Harris Wang

Synthetic Biology, Accelerated Evolution, and Exploring Diversity in Biological Systems

Harris Wang

Harvard Medical School, Harvard University

Natural biological systems are composed of a vast number of individuals and cohorts interacting across various length and time scales to produce the macroscopic phenomena that we call life. Synthetic biology aims to construct novel biological systems through bottom-up synthesis and top-down engineering in order to unlock key aspects of biological complexity. Using enabling technologies in DNA synthesis and large-scale genome engineering and guided by computational models, we have undertaken efforts to recode life by systematic reassignment of codons in E.coli and to evolve organisms with novel properties through our GE-MASS platform for combinatorial, directed, and accelerated evolution in the laboratory. These evolved organisms have novel intracellular metabolic pathways and exist in synthetic ecosystems. Lessons from synthetic biology will guide future efforts to construct and evolve biological and biologically-inspired systems through modeling, computing, and engineering.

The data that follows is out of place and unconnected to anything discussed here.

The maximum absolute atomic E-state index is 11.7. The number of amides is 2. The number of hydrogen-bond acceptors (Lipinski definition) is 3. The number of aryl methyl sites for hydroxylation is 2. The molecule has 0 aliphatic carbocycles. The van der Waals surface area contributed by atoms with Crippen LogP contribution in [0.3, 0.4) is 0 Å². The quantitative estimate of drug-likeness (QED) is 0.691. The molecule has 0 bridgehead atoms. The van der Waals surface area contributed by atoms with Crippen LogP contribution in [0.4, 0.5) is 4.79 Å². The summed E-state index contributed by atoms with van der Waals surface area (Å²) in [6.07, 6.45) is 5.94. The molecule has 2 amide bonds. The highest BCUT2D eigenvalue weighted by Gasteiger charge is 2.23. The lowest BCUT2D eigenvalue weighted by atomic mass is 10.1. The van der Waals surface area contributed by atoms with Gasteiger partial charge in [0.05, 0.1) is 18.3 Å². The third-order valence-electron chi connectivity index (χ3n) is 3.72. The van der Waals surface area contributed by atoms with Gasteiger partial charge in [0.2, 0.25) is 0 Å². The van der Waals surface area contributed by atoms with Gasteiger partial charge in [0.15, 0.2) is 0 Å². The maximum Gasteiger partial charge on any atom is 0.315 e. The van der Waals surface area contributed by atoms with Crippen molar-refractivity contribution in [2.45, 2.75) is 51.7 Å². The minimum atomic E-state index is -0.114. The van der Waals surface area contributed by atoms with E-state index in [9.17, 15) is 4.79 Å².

Harris Wang holds degrees from MIT in Physics and Applied Mathematics and is currently a member of Professor George Church?s research group at Harvard Medical School, focusing on developing novel and enabling technologies for synthetic biology that includes large-scale genome engineering, microarray-oligonucleotides, multiplex homologous recombination, DNA error-correction, and hierarchical genome assembly. Our research group leads the Center for Computational Genetics at Harvard in developing innovations in next-generation DNA sequencing, low-cost oligonucleotide and gene synthesis, and personal genomics, and has made numerous advancements in computational biology, systems biology and synthetic biology.